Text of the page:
The disclosures of major security breaches in 2017 such as Verizon, Equifax, Uber, the National Security Agency and the Transportation Safety Administration increased consumer concern about the safety of their personal and financial data. These disclosures also contributed to renewed Congressional analysis of data security standards in the financial services sector and review of current federal and state regulatory regimes. Insider cyber threats have become security remains a threat as well. In August 2017, the Securities and Exchange Commission (“SEC”) announced insider trading charges against seven individuals who gained access to confidential merger and acquisition data through a technology consultant’s misuse of an investment bank’s new computer system. State actions, governmental agencies and the financial services industry are actively combatting the growth of cyber-security threats.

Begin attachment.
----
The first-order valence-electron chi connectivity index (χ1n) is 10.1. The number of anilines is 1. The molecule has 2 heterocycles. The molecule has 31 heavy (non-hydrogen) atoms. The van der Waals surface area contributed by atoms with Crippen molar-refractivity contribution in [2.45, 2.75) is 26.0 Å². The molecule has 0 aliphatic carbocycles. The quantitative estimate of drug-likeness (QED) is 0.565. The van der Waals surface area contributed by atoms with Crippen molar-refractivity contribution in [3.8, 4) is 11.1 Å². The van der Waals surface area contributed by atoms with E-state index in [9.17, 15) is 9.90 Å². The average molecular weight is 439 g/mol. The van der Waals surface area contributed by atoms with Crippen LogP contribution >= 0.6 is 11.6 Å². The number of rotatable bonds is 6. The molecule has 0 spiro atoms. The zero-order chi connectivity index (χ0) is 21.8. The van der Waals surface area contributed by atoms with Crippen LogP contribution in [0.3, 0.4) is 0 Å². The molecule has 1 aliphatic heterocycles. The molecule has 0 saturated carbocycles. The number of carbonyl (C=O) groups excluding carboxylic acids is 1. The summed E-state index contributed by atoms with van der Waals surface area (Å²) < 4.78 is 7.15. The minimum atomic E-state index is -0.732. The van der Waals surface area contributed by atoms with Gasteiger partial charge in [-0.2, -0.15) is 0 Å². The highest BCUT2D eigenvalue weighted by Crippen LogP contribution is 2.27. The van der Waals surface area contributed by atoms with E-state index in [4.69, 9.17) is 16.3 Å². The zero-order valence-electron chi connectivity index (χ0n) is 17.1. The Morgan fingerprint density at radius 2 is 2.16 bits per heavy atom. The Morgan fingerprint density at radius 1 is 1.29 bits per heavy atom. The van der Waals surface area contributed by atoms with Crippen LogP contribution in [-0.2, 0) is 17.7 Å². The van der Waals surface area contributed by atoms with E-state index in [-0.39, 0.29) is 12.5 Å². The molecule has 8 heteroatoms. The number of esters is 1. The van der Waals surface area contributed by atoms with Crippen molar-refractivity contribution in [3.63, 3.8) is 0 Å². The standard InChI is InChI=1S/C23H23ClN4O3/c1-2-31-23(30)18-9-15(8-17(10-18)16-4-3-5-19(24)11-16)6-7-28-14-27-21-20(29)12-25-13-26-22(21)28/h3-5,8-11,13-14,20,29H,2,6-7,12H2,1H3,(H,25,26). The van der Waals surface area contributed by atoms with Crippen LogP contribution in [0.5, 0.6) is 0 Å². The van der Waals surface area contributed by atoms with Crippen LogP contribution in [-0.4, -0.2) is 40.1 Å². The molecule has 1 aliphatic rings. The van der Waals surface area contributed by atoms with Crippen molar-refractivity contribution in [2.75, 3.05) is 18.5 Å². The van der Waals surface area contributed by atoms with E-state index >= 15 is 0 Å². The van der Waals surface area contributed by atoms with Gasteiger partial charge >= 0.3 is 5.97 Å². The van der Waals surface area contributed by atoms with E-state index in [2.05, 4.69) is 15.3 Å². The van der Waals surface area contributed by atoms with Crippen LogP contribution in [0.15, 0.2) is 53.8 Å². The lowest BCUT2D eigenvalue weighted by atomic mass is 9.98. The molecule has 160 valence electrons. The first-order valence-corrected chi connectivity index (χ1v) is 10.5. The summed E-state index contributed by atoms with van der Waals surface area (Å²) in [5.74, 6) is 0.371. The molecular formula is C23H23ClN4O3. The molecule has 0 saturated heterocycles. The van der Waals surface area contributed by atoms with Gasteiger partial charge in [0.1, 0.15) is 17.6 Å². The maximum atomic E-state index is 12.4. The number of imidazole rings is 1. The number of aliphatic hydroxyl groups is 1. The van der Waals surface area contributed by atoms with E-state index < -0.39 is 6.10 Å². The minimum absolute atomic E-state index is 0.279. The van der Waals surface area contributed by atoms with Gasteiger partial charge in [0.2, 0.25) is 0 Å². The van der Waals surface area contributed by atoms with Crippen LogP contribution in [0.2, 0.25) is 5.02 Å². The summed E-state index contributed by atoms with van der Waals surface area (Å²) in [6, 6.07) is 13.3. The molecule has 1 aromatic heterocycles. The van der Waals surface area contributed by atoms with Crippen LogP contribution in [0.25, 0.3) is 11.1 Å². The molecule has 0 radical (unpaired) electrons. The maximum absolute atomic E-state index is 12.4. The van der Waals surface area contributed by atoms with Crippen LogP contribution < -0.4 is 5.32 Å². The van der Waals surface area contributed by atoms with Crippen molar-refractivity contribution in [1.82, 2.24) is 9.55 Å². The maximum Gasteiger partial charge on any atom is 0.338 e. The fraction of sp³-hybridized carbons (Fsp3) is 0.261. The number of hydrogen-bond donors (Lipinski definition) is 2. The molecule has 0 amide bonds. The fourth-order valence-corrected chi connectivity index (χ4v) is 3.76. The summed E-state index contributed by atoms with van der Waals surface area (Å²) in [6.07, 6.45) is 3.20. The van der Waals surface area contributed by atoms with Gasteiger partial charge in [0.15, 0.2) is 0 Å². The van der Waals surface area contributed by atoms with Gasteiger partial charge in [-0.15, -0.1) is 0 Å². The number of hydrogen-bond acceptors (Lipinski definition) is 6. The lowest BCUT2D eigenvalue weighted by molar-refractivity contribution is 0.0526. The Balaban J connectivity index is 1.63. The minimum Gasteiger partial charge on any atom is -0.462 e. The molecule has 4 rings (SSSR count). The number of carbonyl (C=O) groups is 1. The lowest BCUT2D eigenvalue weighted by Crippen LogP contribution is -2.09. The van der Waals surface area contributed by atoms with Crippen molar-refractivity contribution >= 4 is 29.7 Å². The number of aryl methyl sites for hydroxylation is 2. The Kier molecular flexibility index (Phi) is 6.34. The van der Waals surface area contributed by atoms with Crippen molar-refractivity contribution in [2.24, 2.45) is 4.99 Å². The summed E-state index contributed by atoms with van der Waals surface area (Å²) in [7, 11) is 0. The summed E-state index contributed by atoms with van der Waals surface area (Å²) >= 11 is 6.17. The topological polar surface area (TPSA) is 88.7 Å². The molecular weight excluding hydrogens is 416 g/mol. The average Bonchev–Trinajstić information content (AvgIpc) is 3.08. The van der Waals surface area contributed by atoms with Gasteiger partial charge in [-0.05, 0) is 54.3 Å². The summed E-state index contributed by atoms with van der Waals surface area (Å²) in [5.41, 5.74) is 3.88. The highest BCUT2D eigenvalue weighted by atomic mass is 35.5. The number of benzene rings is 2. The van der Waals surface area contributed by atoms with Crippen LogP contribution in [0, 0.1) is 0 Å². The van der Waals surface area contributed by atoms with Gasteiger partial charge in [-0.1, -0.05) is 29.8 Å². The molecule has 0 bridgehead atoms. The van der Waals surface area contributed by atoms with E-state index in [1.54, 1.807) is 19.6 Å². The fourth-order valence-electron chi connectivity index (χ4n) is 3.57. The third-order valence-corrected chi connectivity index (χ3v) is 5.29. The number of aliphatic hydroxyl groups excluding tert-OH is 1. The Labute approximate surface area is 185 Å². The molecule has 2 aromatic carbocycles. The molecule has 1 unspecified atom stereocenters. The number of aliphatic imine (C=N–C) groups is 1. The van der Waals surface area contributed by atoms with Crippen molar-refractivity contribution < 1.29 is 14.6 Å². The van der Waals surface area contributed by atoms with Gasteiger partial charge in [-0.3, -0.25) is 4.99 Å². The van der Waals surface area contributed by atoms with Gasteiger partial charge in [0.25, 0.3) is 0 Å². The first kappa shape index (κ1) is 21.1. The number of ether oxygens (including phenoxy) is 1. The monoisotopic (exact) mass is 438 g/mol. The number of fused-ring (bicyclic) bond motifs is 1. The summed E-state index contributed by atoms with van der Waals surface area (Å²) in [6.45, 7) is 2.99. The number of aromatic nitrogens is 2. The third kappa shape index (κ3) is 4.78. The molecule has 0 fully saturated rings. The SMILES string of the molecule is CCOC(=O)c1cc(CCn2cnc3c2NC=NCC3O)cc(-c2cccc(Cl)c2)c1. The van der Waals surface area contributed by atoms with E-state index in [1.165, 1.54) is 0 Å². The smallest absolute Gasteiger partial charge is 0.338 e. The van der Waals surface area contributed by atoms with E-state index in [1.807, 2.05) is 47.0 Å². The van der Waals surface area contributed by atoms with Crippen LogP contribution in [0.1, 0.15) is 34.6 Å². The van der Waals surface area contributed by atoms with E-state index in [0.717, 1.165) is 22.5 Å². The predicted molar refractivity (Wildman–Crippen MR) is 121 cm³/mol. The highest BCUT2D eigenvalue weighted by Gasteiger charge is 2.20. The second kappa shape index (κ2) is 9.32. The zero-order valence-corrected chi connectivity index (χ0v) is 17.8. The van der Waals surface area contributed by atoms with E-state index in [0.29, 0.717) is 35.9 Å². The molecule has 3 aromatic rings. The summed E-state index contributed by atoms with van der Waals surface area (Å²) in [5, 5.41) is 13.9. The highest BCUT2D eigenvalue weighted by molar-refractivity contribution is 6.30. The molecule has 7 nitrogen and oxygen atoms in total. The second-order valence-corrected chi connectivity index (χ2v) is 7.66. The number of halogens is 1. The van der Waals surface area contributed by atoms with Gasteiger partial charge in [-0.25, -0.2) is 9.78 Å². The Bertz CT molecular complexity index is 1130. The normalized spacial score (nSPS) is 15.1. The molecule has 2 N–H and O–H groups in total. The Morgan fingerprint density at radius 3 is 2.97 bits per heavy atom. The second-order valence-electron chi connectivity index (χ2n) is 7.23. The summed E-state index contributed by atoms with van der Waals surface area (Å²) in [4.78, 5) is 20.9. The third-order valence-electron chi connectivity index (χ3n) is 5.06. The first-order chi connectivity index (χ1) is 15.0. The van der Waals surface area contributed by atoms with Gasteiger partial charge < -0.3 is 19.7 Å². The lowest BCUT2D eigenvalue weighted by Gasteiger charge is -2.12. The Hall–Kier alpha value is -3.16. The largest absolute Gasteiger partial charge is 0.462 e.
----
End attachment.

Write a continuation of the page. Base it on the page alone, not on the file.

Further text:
Data Breaches: How Do We Keep Our Data Safe?
In the last month, multiple large-scale data breaches were reported by various entities, with 3 breaches reported in the past week alone. Unfortunately, even the most well-known entities do not stand a chance against increasing technological abilities of bad actors. Since the Equifax breach in early September, Whole Foods, Sonic, Deloitte and the Securities Exchange Commission, among others, had similar large-scale breaches affecting consumers across the country.